To get to Tangier get out your charts- hopefully recent ones. Both the east or west entrances are O.K. but do watch out for the target ships if entering from the east. If arriving at night don't mistake the airport beacon for a navigation aid or you will end up on a large rock breakwall. If entering the east at night watch out for the black can buoy SE of the east channel entrance. The only sensible place to tie up for the night is Park's Marina, located on the east end of the island. Before backing into a slip be prepared for a strong current which runs through the channel.


What to Do?
1.Relax
2.Eat a softcrab.
3.Walk to the far south end of the island.(Most people don't walk that far- standing on this lone beach spit is awesome!)
4.Eat breakfast at the Chesapeake House
5.Learn about the history. (Very interesting during the War of 1812)
6.Meditate (I find the rushing sound of water from the crab shedding operations very peaceful.)
What not to do?
1.Buy alcohol.(none on the island for sale)
2.Trespass- stay off private property unless invited.
3.Irritate the locals-It's their island-respect them.

Tangier Update


I know I already covered Tangier Island in one of my past cruises but after my recent trip I thought an update would be timely.

First, I discovered a new anchorage this summer at Cod Harbor.( X marks the spot) The water depth is 8 ft. almost right up to the beach to the south. This location does not offer any protection from an east wind but is O.K. in good weather. The openness of this place is what gives it its beauty. You get the feeling that you are right in the middle of the Bay- and you are! A small channel through the north marsh is a short dinghy ride to town. I caught several fish right at anchor. I don't expect this to be a winter stop but keep this in mind for those hot summer nights.

While Tangier is in full swing through the tourist season for getting something to eat, you may now find that the larger restaurants are closed. Not a problem. Head to Lorraine's Sandwich Shop located down the alley from the Corner Restaurant.(Ask if you can't find it.) This place is a charm. Serving mostly locals you'll find this the best deal in town. I had the oyster sandwich and my son Mike had a pan pizza with ice cream for dessert. My sandwich was delicious and there were no complaints from Mike. The variety is great, the service fast, and the company pleasing. Go and enjoy it!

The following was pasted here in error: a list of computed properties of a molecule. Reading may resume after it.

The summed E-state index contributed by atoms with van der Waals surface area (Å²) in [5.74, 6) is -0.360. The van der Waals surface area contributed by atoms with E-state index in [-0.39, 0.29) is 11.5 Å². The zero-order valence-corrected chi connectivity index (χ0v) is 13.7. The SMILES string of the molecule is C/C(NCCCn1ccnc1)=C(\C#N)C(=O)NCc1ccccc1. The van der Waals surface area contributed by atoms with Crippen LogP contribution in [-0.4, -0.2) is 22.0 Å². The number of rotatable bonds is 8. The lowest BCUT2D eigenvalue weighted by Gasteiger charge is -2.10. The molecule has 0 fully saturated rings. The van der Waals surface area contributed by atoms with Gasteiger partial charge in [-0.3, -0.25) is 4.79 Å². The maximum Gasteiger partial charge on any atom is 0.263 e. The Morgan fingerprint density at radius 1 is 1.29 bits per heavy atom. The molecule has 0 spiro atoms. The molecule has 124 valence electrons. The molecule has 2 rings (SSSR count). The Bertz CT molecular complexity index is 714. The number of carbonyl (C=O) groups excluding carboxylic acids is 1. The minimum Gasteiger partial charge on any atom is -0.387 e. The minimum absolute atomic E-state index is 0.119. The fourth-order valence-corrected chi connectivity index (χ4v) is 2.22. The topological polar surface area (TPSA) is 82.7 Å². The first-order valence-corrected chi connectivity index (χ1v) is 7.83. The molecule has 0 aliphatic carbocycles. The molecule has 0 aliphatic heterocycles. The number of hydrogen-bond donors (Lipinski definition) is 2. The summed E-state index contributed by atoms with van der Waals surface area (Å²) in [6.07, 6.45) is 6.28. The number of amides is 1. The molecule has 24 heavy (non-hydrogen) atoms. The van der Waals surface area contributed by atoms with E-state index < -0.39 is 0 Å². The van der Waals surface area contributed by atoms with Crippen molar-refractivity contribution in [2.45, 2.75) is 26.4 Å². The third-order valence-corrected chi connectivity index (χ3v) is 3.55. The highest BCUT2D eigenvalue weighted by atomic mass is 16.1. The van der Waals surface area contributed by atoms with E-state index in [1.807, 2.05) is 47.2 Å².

Finally for you rock fishermen - this is where they were two weeks ago. The rock were schooling and breaking the surface around the wrecks to the west of the island. Fortunately for me in a sailboat the completion with other fishing boats was light so each boat had its own group of gulls to chase. I would coast into the pack and cast out a bucktail and caught a fish about every third cast. The sizes would vary from 15" (too small - legal is 18") to about 22". It was great fun.


Calm and Quiet
The Occohannock Cruise

This is a special location which I cruise to often. The Occohannock Creek is where I grew up and where my parents live. I avoid the hustle and bustle of traffic crossing the Chesapeake Bay Bridge Tunnel by zipping across the bay from the Piankatank River to the Occohannock and dock my boat at one of my parentís neighborís dock. The Occohannoch Creek is not for anyone drawing over 6 feet of water. The small channel leading into the creek shoals to around 5 ft at low tide around the "5" daymark. The key is to go slow and on a rising tide. (1.8 ft.is is normal tidal range) Once inside the "6" daymark youíll find plenty of water assuming you have a current chart and use it. The channel can be followed all the way up to Shieldís Bridge but I suggest you drop anchor around Pons Pt. (Northeast of "R16"). Supplies can be found a little futher up at Davis Wharf. For the real adventurous folk there is a public landing at Morleyís Wharf which leads 5 miles to the town of Exmore. If you like to fish or crab donít forget to bring your pole or chicken necks. Get out your dinghy and use it to explore the coves and headwaters.


Kiptopeke and the Concrete Ships

If you have never visited the concrete ships at Kiptopeke you are in for a real treat. This location has an attractive and unusual view with a beach park on shore. The concrete ship bulkhead was built after World War II to provide protection for the ferries which used to cross the bay. They offer an overnight anchorage right in the Bay itself. A few years ago the State of Virginia bought the land at Kiptopeke from a private campground and made it into a state park. They have added on to the existing facilities and currently have campsites, a fishing pier, protected beach with lifeguard, and decks over the beach dunes.